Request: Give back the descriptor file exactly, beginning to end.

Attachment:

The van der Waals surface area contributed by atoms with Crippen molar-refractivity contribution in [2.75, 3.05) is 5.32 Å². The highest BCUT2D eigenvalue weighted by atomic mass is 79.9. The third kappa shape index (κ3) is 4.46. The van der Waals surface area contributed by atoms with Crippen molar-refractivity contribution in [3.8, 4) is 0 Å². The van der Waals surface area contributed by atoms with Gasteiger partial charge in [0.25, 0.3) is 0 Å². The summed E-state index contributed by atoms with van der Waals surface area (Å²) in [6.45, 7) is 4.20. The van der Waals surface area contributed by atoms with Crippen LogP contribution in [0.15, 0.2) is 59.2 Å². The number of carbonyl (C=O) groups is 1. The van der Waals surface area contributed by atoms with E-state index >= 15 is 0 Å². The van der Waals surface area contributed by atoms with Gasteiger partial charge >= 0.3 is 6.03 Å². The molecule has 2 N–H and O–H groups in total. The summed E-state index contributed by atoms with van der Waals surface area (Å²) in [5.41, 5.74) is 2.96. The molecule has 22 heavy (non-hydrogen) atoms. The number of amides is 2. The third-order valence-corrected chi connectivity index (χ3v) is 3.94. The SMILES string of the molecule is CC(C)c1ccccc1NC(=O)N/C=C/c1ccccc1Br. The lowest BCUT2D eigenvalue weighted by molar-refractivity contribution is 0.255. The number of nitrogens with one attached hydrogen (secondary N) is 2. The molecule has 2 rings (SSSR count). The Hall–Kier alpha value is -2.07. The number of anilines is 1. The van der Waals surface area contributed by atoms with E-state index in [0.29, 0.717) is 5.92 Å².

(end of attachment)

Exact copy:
The van der Waals surface area contributed by atoms with Crippen molar-refractivity contribution in [2.75, 3.05) is 5.32 Å². The highest BCUT2D eigenvalue weighted by atomic mass is 79.9. The third kappa shape index (κ3) is 4.46. The van der Waals surface area contributed by atoms with Crippen molar-refractivity contribution in [3.8, 4) is 0 Å². The van der Waals surface area contributed by atoms with Gasteiger partial charge in [0.25, 0.3) is 0 Å². The summed E-state index contributed by atoms with van der Waals surface area (Å²) in [6.45, 7) is 4.20. The van der Waals surface area contributed by atoms with Crippen LogP contribution in [0.15, 0.2) is 59.2 Å². The number of carbonyl (C=O) groups is 1. The van der Waals surface area contributed by atoms with E-state index >= 15 is 0 Å². The van der Waals surface area contributed by atoms with Gasteiger partial charge >= 0.3 is 6.03 Å². The molecule has 2 N–H and O–H groups in total. The summed E-state index contributed by atoms with van der Waals surface area (Å²) in [5.41, 5.74) is 2.96. The molecule has 22 heavy (non-hydrogen) atoms. The number of amides is 2. The third-order valence-corrected chi connectivity index (χ3v) is 3.94. The SMILES string of the molecule is CC(C)c1ccccc1NC(=O)N/C=C/c1ccccc1Br. The lowest BCUT2D eigenvalue weighted by molar-refractivity contribution is 0.255. The number of nitrogens with one attached hydrogen (secondary N) is 2. The molecule has 2 rings (SSSR count). The Hall–Kier alpha value is -2.07. The number of anilines is 1. The van der Waals surface area contributed by atoms with E-state index in [0.29, 0.717) is 5.92 Å².